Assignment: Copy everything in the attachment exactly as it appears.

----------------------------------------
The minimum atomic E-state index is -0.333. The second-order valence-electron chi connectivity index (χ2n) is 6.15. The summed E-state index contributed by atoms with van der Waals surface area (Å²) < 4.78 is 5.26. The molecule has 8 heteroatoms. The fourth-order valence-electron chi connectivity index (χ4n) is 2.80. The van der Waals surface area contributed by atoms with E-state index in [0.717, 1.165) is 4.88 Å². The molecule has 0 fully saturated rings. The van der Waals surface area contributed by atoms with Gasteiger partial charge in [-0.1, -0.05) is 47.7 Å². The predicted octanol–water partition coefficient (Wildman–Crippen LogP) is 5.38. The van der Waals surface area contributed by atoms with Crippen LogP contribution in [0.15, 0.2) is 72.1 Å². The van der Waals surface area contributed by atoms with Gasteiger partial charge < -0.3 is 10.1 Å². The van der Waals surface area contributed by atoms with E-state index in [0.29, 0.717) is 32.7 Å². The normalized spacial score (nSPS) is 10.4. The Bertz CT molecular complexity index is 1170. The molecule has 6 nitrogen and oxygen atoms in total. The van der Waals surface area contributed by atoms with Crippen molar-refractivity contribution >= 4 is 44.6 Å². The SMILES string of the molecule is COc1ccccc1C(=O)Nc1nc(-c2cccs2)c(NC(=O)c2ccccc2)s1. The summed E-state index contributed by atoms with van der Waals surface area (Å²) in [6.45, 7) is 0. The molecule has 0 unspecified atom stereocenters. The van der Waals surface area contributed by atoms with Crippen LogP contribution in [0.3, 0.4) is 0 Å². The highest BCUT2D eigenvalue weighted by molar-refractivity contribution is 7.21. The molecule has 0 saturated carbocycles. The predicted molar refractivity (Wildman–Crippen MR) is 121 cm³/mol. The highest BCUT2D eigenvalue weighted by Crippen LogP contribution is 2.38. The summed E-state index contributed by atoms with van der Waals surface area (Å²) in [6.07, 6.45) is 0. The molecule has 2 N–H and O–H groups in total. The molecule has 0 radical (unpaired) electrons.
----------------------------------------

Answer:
The minimum atomic E-state index is -0.333. The second-order valence-electron chi connectivity index (χ2n) is 6.15. The summed E-state index contributed by atoms with van der Waals surface area (Å²) < 4.78 is 5.26. The molecule has 8 heteroatoms. The fourth-order valence-electron chi connectivity index (χ4n) is 2.80. The van der Waals surface area contributed by atoms with E-state index in [0.717, 1.165) is 4.88 Å². The molecule has 0 fully saturated rings. The van der Waals surface area contributed by atoms with Gasteiger partial charge in [-0.1, -0.05) is 47.7 Å². The predicted octanol–water partition coefficient (Wildman–Crippen LogP) is 5.38. The van der Waals surface area contributed by atoms with Crippen LogP contribution in [0.15, 0.2) is 72.1 Å². The van der Waals surface area contributed by atoms with Gasteiger partial charge < -0.3 is 10.1 Å². The van der Waals surface area contributed by atoms with E-state index in [0.29, 0.717) is 32.7 Å². The normalized spacial score (nSPS) is 10.4. The Bertz CT molecular complexity index is 1170. The molecule has 6 nitrogen and oxygen atoms in total. The van der Waals surface area contributed by atoms with Crippen molar-refractivity contribution >= 4 is 44.6 Å². The SMILES string of the molecule is COc1ccccc1C(=O)Nc1nc(-c2cccs2)c(NC(=O)c2ccccc2)s1. The summed E-state index contributed by atoms with van der Waals surface area (Å²) in [6.45, 7) is 0. The molecule has 0 unspecified atom stereocenters. The van der Waals surface area contributed by atoms with Crippen LogP contribution in [0.3, 0.4) is 0 Å². The highest BCUT2D eigenvalue weighted by molar-refractivity contribution is 7.21. The molecule has 0 saturated carbocycles. The predicted molar refractivity (Wildman–Crippen MR) is 121 cm³/mol. The highest BCUT2D eigenvalue weighted by Crippen LogP contribution is 2.38. The summed E-state index contributed by atoms with van der Waals surface area (Å²) in [6.07, 6.45) is 0. The molecule has 2 N–H and O–H groups in total. The molecule has 0 radical (unpaired) electrons.